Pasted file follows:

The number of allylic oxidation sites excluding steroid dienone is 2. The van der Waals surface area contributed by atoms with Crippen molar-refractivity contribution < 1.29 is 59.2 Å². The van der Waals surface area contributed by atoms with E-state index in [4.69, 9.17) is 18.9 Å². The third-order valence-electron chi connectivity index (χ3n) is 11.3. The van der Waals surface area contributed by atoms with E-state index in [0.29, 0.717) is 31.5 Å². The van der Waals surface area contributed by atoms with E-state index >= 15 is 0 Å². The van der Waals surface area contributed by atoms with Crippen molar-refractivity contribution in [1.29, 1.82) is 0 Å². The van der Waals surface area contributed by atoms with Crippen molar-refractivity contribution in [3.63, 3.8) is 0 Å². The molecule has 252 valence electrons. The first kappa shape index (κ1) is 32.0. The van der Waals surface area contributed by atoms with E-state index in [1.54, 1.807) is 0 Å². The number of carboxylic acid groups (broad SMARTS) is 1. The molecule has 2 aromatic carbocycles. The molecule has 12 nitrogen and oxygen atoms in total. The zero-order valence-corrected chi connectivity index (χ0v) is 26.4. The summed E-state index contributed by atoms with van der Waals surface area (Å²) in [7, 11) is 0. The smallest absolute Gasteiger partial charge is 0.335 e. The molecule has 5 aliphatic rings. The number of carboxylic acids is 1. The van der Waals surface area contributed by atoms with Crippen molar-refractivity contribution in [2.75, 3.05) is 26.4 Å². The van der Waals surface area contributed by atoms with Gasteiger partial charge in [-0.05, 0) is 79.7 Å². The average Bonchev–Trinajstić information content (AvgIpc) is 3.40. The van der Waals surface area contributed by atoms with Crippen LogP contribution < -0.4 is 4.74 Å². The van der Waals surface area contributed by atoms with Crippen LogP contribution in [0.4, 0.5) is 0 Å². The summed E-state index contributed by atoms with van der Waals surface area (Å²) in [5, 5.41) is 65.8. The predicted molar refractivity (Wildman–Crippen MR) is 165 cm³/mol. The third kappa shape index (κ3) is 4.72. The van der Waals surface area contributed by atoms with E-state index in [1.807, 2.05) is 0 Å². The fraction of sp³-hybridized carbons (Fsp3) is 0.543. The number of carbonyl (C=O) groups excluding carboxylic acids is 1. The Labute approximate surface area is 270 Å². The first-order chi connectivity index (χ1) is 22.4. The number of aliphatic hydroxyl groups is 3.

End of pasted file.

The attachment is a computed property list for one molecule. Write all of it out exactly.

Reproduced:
The number of allylic oxidation sites excluding steroid dienone is 2. The van der Waals surface area contributed by atoms with Crippen molar-refractivity contribution < 1.29 is 59.2 Å². The van der Waals surface area contributed by atoms with E-state index in [4.69, 9.17) is 18.9 Å². The third-order valence-electron chi connectivity index (χ3n) is 11.3. The van der Waals surface area contributed by atoms with E-state index in [0.29, 0.717) is 31.5 Å². The van der Waals surface area contributed by atoms with E-state index >= 15 is 0 Å². The van der Waals surface area contributed by atoms with Crippen molar-refractivity contribution in [1.29, 1.82) is 0 Å². The van der Waals surface area contributed by atoms with Crippen molar-refractivity contribution in [3.63, 3.8) is 0 Å². The molecule has 252 valence electrons. The first kappa shape index (κ1) is 32.0. The van der Waals surface area contributed by atoms with E-state index in [1.54, 1.807) is 0 Å². The number of carboxylic acid groups (broad SMARTS) is 1. The molecule has 2 aromatic carbocycles. The molecule has 12 nitrogen and oxygen atoms in total. The zero-order valence-corrected chi connectivity index (χ0v) is 26.4. The summed E-state index contributed by atoms with van der Waals surface area (Å²) in [7, 11) is 0. The smallest absolute Gasteiger partial charge is 0.335 e. The molecule has 5 aliphatic rings. The number of carboxylic acids is 1. The van der Waals surface area contributed by atoms with Crippen molar-refractivity contribution in [2.75, 3.05) is 26.4 Å². The van der Waals surface area contributed by atoms with Gasteiger partial charge in [-0.05, 0) is 79.7 Å². The average Bonchev–Trinajstić information content (AvgIpc) is 3.40. The van der Waals surface area contributed by atoms with Crippen LogP contribution < -0.4 is 4.74 Å². The van der Waals surface area contributed by atoms with Crippen LogP contribution in [0.4, 0.5) is 0 Å². The summed E-state index contributed by atoms with van der Waals surface area (Å²) in [5, 5.41) is 65.8. The predicted molar refractivity (Wildman–Crippen MR) is 165 cm³/mol. The third kappa shape index (κ3) is 4.72. The van der Waals surface area contributed by atoms with E-state index in [1.807, 2.05) is 0 Å². The fraction of sp³-hybridized carbons (Fsp3) is 0.543. The number of carbonyl (C=O) groups excluding carboxylic acids is 1. The Labute approximate surface area is 270 Å². The first-order chi connectivity index (χ1) is 22.4. The number of aliphatic hydroxyl groups is 3.